Does Mexican Oil Spell Doom for Natural Gas Vehicles?


The announcement that Mexico will open up its oil market to private companies is expected to flood a North American market that's already producing oil at a level that is choking the available refining capacity. With Congress wielding tight control over crude exports, industry analysts expect oil prices could fall as much as 20% by 2017. At the same time, natural gas demand is only expected to increase as several large LNG export terminals go online starting in 2015. The increased demand for natural gas, both domestically and for export, will likely push NG prices higher.

For companies like ExxonMobil and Royal Dutch Shell that are engaged in oil and gas production, access to Mexican oil fields and higher natural gas prices are both positives. But for companies like Power Solutions International , Westport Innovations and Clean Energy Fuels , which depend on natural gas prices remaining cheap relative to diesel, this sounds like terrible news. What should investors do? Let's take a closer look.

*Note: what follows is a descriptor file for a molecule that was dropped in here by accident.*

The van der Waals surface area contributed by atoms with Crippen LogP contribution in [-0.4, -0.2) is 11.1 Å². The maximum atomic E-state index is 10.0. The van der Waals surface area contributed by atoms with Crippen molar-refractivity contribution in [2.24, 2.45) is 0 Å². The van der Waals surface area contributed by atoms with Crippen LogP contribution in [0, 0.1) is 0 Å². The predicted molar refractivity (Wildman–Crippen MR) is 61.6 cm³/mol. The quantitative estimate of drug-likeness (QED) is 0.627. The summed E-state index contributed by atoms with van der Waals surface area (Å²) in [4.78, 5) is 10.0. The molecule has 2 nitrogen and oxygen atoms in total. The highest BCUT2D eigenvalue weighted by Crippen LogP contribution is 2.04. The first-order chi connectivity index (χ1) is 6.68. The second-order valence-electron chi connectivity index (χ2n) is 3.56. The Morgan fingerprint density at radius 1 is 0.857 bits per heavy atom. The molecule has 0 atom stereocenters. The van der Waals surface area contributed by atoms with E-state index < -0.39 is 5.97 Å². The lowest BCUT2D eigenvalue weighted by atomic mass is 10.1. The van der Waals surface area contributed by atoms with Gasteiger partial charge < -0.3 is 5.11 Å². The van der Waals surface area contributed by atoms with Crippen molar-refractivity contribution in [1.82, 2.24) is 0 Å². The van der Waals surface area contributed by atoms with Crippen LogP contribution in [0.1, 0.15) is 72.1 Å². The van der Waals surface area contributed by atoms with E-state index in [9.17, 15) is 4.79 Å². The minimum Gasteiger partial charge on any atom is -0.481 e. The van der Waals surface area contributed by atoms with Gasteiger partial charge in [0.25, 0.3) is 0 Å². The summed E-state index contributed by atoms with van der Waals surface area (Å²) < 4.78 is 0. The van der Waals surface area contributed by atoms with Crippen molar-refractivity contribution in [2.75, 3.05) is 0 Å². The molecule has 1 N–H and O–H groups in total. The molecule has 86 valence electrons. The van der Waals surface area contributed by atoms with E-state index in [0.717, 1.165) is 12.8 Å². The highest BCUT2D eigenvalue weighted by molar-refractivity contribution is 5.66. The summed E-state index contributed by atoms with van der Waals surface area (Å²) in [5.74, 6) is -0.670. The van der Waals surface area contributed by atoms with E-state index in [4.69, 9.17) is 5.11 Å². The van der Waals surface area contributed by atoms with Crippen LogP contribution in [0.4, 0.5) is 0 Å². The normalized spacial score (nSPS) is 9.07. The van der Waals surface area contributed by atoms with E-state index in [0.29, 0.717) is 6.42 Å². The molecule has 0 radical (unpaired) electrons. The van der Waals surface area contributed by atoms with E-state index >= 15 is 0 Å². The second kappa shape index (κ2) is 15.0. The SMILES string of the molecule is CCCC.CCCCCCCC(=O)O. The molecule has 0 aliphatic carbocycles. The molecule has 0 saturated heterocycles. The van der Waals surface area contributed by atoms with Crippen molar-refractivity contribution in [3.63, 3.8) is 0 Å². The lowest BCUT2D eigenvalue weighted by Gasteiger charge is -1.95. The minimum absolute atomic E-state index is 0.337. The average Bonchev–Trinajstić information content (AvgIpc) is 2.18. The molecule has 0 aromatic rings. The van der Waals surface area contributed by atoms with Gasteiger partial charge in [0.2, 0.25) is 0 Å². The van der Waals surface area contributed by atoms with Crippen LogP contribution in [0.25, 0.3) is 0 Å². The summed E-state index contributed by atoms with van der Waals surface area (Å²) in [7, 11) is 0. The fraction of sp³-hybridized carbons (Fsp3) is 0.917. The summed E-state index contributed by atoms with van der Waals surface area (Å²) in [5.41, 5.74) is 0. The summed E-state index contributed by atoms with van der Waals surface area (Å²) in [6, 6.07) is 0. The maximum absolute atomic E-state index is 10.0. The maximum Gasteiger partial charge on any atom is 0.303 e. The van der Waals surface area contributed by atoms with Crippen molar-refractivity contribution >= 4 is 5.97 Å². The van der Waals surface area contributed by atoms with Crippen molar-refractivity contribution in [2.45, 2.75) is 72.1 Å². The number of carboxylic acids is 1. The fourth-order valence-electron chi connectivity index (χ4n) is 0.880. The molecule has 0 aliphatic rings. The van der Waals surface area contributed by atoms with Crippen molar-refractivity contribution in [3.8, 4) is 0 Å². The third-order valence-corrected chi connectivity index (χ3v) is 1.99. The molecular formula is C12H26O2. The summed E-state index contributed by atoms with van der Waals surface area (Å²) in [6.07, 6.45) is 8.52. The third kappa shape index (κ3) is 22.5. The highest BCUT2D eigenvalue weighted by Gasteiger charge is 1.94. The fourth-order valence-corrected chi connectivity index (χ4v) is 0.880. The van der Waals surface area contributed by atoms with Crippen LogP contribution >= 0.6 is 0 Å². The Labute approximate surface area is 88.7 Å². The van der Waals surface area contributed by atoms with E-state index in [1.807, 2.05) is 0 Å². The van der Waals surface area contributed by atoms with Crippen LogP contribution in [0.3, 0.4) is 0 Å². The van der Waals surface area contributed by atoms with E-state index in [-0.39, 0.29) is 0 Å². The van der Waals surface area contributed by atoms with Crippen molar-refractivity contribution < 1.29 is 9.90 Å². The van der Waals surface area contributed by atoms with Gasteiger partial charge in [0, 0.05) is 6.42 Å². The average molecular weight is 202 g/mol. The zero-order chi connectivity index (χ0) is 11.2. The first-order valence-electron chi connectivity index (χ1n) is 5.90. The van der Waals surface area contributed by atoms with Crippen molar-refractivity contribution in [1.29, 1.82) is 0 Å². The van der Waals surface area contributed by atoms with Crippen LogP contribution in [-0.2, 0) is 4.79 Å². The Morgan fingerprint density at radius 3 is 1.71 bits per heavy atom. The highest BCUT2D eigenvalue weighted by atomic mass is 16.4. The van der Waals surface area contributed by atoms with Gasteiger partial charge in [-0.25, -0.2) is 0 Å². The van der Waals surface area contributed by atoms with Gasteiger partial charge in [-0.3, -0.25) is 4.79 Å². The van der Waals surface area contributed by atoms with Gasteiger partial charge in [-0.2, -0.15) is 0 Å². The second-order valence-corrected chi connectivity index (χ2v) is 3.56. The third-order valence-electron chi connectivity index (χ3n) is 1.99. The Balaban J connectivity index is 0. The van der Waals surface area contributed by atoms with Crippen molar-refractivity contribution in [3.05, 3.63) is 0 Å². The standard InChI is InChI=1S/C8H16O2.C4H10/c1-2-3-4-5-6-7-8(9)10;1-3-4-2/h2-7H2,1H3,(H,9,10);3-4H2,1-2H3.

Just how big is this?
Source: Wikipedia

Estimates put Mexico's current oil production at 2.5 million barrels per day (mmbd), and this number could double within a few years, based on estimates. The EIA is projecting domestic production of 9.5 mmbd by 2019, a sharp increase from current production of 6.5 million barrels. Added together, today's combined production (not even including Canada) of 8.5 million barrels could increase as much as 50% by 2019, to 14.5 mmbd, even as the demand for crude oil continues to decline.

Put a different way, the expected growth in production in Mexico and the U.S. alone over the next few years is equal to nearly all of North America's 5.6 mmbd of oil imported in 2012. This doesn't even factor in Canada's substantial (and growing) output.

Pressure on the spread?
On the surface, this looks like it will put tremendous pressure on Clean Energy Fuels, Power Solutions, and Westport -- all of which are reliant to a large extent on cheap natural gas in relation to the price of diesel. However, it's not that simple: While the commodity cost of diesel is heavily tied to the price of crude oil, natural gas (both CNG and LNG) prices for transportation are more a factor of the cost to transport, store, and either pressurize or liquefy the commodity.